Physics of Motion: What is What?

The equations:

df = di + (vi)(t) + (½)(a)(t2) This will answer almost all “how far” questions.

Use this if:

Only 1 velocity is given

You have a distance given (df is rarely 0, but sometimes it is the unknown)

Only 1 velocity is given

You have a distance given (df is rarely 0, but sometimes it is the unknown)

vf = vi + (a)(t) This will answer almost all “how fast” questions.

Use this if:

2 velocities are given

You don’t have distance

2 velocities are given

You don’t have distance

v(ave) = (vi + vf)/2 (See * below)

Use this if:

You need to find the average velocity

You know BOTH vi and vf (you might have to calculate vf!

You need to find the average velocity

You know BOTH vi and vf (you might have to calculate vf!

vf = (vi + ∆v)

Use this if:

You need to find the final velocity AND

You know BOTH vi and how much v changes (e.g. speed increases by 10 m/s)

You need to find the final velocity AND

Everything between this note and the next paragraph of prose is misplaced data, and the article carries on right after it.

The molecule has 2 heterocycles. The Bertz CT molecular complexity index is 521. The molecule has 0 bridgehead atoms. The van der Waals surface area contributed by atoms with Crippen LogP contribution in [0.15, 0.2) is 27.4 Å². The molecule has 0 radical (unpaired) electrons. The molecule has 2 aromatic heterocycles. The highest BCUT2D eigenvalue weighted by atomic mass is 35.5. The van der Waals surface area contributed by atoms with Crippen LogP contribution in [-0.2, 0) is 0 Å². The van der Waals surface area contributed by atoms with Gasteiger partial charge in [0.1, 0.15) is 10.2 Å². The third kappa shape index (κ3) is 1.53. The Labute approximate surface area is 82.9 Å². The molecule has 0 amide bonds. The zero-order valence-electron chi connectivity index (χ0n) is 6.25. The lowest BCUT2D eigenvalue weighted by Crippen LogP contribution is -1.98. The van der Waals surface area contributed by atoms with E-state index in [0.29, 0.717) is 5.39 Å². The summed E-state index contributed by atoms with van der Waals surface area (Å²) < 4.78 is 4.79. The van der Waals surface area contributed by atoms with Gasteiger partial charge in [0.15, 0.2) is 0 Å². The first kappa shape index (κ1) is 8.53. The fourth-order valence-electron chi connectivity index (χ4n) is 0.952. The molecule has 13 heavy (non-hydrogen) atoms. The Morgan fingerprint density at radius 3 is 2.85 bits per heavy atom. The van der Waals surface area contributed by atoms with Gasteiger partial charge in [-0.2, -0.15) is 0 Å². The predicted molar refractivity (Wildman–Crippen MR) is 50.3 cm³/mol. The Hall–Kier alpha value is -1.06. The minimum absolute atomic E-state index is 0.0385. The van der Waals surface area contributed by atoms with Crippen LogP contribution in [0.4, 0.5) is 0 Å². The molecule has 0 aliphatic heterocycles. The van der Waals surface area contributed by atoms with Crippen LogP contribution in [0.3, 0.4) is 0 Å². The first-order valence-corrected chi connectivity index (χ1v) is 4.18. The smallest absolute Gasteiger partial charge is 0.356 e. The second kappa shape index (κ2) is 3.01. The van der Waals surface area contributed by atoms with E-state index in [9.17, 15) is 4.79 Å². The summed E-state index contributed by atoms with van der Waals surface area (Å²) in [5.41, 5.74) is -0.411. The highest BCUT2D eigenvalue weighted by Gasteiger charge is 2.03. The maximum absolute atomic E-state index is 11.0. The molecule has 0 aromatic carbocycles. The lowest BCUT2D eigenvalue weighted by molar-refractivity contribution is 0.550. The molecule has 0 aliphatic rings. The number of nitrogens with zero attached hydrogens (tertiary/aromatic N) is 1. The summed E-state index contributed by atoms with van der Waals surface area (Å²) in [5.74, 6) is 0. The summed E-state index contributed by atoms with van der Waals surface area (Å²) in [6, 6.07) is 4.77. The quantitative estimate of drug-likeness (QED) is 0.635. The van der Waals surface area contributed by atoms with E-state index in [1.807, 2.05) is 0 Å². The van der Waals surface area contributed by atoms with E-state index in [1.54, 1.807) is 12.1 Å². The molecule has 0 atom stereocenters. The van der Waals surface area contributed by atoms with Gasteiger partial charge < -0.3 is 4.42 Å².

You know BOTH vi and how much v changes (e.g. speed increases by 10 m/s)

df = (di + ∆d)

Use this if:

You need to find the final distance, total distance, or final position AND

You know BOTH di and how much d changes (e.g. it moves 10 meters)

You need to find the final distance, total distance, or final position AND

You know BOTH di and how much d changes (e.g. it moves 10 meters)

The hints and helps:

It is vi if…

“…traveling at a rate of…”

“…moving at…”

"…has a velocity of…"

"…has a velocity of…"

If it is “at rest” then vi = 0

*and*di is probably 0
The words "begin" and "starts" generally go with the

**initial**values.

If it is “moving at a constant” rate or if it “has a constant velocity” then a = 0

It is possible that something not given (but which is not the thing to be found) should have a value of 0...

*Another v(ave) approach:

*v(ave) = ((vi + at) + vi)/2*

Use this if: You need to find the average velocity You know vi and but you have to calculate vf

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